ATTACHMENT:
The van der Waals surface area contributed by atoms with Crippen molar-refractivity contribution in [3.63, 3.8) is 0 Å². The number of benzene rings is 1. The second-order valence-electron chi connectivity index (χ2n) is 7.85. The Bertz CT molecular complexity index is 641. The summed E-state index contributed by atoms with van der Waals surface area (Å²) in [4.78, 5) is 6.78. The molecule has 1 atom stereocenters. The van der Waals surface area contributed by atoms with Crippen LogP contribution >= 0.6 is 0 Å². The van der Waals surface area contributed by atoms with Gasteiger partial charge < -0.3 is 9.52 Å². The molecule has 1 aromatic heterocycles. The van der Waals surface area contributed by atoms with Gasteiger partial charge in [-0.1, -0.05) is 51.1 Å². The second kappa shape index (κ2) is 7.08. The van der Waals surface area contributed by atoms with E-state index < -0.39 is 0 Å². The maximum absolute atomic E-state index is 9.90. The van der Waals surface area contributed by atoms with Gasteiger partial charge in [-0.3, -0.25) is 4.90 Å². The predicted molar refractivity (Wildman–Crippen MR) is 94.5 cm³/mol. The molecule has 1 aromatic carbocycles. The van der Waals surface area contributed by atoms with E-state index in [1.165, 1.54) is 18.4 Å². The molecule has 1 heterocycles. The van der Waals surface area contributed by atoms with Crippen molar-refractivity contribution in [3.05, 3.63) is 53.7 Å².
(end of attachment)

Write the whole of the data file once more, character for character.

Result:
The van der Waals surface area contributed by atoms with Crippen molar-refractivity contribution in [3.63, 3.8) is 0 Å². The number of benzene rings is 1. The second-order valence-electron chi connectivity index (χ2n) is 7.85. The Bertz CT molecular complexity index is 641. The summed E-state index contributed by atoms with van der Waals surface area (Å²) in [4.78, 5) is 6.78. The molecule has 1 atom stereocenters. The van der Waals surface area contributed by atoms with Crippen LogP contribution >= 0.6 is 0 Å². The van der Waals surface area contributed by atoms with Gasteiger partial charge < -0.3 is 9.52 Å². The molecule has 1 aromatic heterocycles. The van der Waals surface area contributed by atoms with Gasteiger partial charge in [-0.1, -0.05) is 51.1 Å². The second kappa shape index (κ2) is 7.08. The van der Waals surface area contributed by atoms with E-state index < -0.39 is 0 Å². The maximum absolute atomic E-state index is 9.90. The van der Waals surface area contributed by atoms with Gasteiger partial charge in [-0.3, -0.25) is 4.90 Å². The predicted molar refractivity (Wildman–Crippen MR) is 94.5 cm³/mol. The molecule has 1 aromatic carbocycles. The van der Waals surface area contributed by atoms with E-state index in [1.165, 1.54) is 18.4 Å². The molecule has 1 heterocycles. The van der Waals surface area contributed by atoms with Crippen molar-refractivity contribution in [3.05, 3.63) is 53.7 Å².